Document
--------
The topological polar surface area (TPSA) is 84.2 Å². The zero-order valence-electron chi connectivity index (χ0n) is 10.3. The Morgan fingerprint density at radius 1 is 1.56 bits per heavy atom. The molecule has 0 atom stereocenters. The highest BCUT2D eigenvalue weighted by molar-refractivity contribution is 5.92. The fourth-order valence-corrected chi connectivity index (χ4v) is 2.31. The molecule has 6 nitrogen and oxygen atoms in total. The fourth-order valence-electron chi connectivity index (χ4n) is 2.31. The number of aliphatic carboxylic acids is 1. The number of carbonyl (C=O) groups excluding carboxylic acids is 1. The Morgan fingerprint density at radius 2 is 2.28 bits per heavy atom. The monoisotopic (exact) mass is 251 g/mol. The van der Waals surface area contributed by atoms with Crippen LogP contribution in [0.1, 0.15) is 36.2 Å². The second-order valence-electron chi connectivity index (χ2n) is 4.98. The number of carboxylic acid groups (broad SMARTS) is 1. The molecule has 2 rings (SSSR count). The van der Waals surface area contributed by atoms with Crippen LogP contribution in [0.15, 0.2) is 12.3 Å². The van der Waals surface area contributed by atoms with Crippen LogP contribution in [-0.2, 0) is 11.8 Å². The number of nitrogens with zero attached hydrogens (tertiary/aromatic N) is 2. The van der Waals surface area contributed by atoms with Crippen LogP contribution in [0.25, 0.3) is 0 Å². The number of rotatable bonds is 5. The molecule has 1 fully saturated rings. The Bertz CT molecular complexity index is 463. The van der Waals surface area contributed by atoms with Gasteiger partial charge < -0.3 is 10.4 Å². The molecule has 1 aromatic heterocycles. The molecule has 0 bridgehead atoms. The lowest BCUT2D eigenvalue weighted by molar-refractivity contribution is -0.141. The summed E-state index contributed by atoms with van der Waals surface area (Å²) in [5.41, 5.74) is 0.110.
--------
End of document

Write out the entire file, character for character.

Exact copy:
The topological polar surface area (TPSA) is 84.2 Å². The zero-order valence-electron chi connectivity index (χ0n) is 10.3. The Morgan fingerprint density at radius 1 is 1.56 bits per heavy atom. The molecule has 0 atom stereocenters. The highest BCUT2D eigenvalue weighted by molar-refractivity contribution is 5.92. The fourth-order valence-corrected chi connectivity index (χ4v) is 2.31. The molecule has 6 nitrogen and oxygen atoms in total. The fourth-order valence-electron chi connectivity index (χ4n) is 2.31. The number of aliphatic carboxylic acids is 1. The number of carbonyl (C=O) groups excluding carboxylic acids is 1. The Morgan fingerprint density at radius 2 is 2.28 bits per heavy atom. The monoisotopic (exact) mass is 251 g/mol. The van der Waals surface area contributed by atoms with Crippen LogP contribution in [0.1, 0.15) is 36.2 Å². The second-order valence-electron chi connectivity index (χ2n) is 4.98. The number of carboxylic acid groups (broad SMARTS) is 1. The molecule has 2 rings (SSSR count). The van der Waals surface area contributed by atoms with Crippen LogP contribution in [0.15, 0.2) is 12.3 Å². The van der Waals surface area contributed by atoms with Crippen LogP contribution in [-0.2, 0) is 11.8 Å². The number of nitrogens with zero attached hydrogens (tertiary/aromatic N) is 2. The van der Waals surface area contributed by atoms with Crippen LogP contribution in [0.25, 0.3) is 0 Å². The number of rotatable bonds is 5. The molecule has 1 fully saturated rings. The Bertz CT molecular complexity index is 463. The van der Waals surface area contributed by atoms with Gasteiger partial charge < -0.3 is 10.4 Å². The molecule has 1 aromatic heterocycles. The molecule has 0 bridgehead atoms. The lowest BCUT2D eigenvalue weighted by molar-refractivity contribution is -0.141. The summed E-state index contributed by atoms with van der Waals surface area (Å²) in [5.41, 5.74) is 0.110.